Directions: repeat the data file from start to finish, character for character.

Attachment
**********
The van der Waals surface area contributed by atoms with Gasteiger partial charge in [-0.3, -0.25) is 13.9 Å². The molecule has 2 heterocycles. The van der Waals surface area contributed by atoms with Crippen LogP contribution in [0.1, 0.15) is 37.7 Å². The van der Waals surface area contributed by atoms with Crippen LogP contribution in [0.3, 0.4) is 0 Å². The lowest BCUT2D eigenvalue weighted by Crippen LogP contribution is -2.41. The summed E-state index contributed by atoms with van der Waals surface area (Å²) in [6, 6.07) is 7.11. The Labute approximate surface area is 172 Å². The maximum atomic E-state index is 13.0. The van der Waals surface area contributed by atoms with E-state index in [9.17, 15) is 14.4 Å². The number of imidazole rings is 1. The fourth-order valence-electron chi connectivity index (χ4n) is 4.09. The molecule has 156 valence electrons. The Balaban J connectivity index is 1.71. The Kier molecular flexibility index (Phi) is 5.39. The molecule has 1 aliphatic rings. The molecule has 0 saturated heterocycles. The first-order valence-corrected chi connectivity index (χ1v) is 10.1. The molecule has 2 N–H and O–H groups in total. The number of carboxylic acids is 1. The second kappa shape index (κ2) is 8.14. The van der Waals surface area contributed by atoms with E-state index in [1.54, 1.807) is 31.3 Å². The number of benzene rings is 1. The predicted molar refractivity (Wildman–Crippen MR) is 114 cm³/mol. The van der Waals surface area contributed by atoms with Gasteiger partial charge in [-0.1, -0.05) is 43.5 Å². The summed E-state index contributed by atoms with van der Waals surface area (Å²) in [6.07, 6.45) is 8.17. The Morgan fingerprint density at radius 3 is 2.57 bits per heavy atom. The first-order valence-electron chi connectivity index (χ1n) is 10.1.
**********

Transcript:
The van der Waals surface area contributed by atoms with Gasteiger partial charge in [-0.3, -0.25) is 13.9 Å². The molecule has 2 heterocycles. The van der Waals surface area contributed by atoms with Crippen LogP contribution in [0.1, 0.15) is 37.7 Å². The van der Waals surface area contributed by atoms with Crippen LogP contribution in [0.3, 0.4) is 0 Å². The lowest BCUT2D eigenvalue weighted by Crippen LogP contribution is -2.41. The summed E-state index contributed by atoms with van der Waals surface area (Å²) in [6, 6.07) is 7.11. The Labute approximate surface area is 172 Å². The maximum atomic E-state index is 13.0. The van der Waals surface area contributed by atoms with E-state index in [9.17, 15) is 14.4 Å². The number of imidazole rings is 1. The fourth-order valence-electron chi connectivity index (χ4n) is 4.09. The molecule has 156 valence electrons. The Balaban J connectivity index is 1.71. The Kier molecular flexibility index (Phi) is 5.39. The molecule has 1 aliphatic rings. The molecule has 0 saturated heterocycles. The first-order valence-corrected chi connectivity index (χ1v) is 10.1. The molecule has 2 N–H and O–H groups in total. The number of carboxylic acids is 1. The second kappa shape index (κ2) is 8.14. The van der Waals surface area contributed by atoms with E-state index in [1.54, 1.807) is 31.3 Å². The number of benzene rings is 1. The predicted molar refractivity (Wildman–Crippen MR) is 114 cm³/mol. The van der Waals surface area contributed by atoms with Gasteiger partial charge in [-0.1, -0.05) is 43.5 Å². The summed E-state index contributed by atoms with van der Waals surface area (Å²) in [6.07, 6.45) is 8.17. The Morgan fingerprint density at radius 3 is 2.57 bits per heavy atom. The first-order valence-electron chi connectivity index (χ1n) is 10.1.